The Complete Schubert Symphonies Vol. 2 - Symphonies Nos 1, 3 and 8 (2019)

Schubert

Residentie Orkest The Hague

Jan Willem de Vriend

While offering little suggestion of the symphonic mastery he would attain less than a decade later, the First Symphony, influenced by Mozart’s last symphonies and completed in October 1813, is a remarkable achievement.

Schubert composed his Third Symphony over a period of about two months, completing the work in July 1815. The Third Symphony is generally characterised by an increased rhythmic intensity, at times bordering on obsession. We may well think of Schubert primarily as a wonderful melodist, but driving, sometimes overpowering rhythm is just as strong a feature of many of his greatest works.

The question of why Schubert left this B minor symphony unfinished has continued to exercise scholars. The most convincing explanation is that he simply found himself unable to continue on the same exalted level and resigned himself to leaving the symphony as it was – two movements of breath-taking quality and imagination. There is no evidence that he ever wished, in his remaining six years, to return to the work, or that he regarded it as “unfinished”. Beethoven's influence on the historic development of the symphony was staggering. His own examples, widening the expressive range of the genre, opened up a new world. Against this background, Schubert conceived a work of much greater poetry, drama and profundity than he had attempted in his previous symphonies.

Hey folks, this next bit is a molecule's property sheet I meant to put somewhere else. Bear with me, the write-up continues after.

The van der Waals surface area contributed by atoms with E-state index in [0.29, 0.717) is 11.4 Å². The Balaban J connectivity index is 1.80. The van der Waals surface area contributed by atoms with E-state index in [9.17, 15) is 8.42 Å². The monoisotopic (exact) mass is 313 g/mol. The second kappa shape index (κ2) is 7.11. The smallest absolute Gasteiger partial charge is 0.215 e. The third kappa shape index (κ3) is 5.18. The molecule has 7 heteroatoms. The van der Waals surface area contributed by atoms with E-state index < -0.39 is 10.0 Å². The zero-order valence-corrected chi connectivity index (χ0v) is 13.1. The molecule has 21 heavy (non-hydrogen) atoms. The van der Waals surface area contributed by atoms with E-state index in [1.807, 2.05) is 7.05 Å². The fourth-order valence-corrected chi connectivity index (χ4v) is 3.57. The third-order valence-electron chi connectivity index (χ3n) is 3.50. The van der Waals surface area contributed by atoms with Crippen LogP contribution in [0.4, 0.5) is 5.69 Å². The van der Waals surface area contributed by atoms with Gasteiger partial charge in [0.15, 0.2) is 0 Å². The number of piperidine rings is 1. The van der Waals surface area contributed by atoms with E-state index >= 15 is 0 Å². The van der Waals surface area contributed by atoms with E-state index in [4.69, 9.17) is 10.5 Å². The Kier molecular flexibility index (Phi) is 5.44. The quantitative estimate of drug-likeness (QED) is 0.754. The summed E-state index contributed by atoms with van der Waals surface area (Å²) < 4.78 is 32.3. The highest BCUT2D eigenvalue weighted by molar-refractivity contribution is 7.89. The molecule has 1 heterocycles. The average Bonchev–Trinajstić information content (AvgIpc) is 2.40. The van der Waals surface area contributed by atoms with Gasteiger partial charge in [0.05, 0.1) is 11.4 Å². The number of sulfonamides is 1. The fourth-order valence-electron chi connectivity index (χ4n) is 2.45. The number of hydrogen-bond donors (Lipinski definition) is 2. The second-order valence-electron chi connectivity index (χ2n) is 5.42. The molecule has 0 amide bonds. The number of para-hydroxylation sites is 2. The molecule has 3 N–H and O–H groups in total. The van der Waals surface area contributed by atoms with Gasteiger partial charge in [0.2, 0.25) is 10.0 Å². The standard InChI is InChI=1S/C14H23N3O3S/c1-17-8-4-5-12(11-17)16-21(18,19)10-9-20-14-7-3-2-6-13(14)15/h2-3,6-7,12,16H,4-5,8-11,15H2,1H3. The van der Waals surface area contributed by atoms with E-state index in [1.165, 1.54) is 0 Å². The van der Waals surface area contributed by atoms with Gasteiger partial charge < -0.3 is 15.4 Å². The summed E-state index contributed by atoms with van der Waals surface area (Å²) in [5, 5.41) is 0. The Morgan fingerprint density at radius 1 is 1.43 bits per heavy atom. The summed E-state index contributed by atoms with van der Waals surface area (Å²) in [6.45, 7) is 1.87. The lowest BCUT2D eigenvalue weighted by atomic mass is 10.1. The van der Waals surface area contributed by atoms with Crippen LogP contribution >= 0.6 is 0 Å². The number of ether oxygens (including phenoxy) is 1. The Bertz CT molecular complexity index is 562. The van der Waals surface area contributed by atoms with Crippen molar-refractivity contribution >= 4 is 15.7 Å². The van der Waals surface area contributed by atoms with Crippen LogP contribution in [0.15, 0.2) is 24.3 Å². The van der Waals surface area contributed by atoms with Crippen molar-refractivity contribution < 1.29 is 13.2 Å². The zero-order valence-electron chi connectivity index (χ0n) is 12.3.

Over-familiarity may well have blunted our appreciation of this symphony, which is strikingly original from almost every aspect. Apart from the concentrated, expressive quality, there is also a greatly enhanced sense of tone-colour, with much richer sonorities, and a new spaciousness. 

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Jan Willem de Vriend

Jan Willem de Vriend is the artistic director of Combattimento Consort Amsterdam and since 2006 the chief conductor and artistic director of the Netherlands Symphony Orchestra.

In addition to having served as concertmaster with various ensembles, De Vriend developed a career as a conductor with several orchestras both in The Netherlands, Switzerland, Austria, Italy Germany, Sweden, as well as China and Australia. Opera conducting has come to play a significant role. He has led Combattimento Consort Amsterdam in unknown operas by Gassmann, Rameau, Heinchen and Haydn, among others, as well as familiar operas by such composers as Monteverdi, Handel, Rossini and Mozart. For the opera houses of Lucern, Strasbourg, Barcelona and Enschede, he has conducted operas by Handel, Mozart, Verdi, Strauss and others.
He was invited by the Stanislavsky Theatre of Moscow to conduct an opera by Handel.

De Vriend was awarded the Dutch Radio 4 Prize of the year 2012. The Radio 4 Prize is awarded to a musician (or ensemble or institution) who has distinguished himself in bringing classical music to a broad public.

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The Complete Schubert Symphonies Vol. 2 - Symphonies Nos 1, 3 and 8 (2019)

Schubert

Residentie Orkest The Hague

    HRAudio.Net -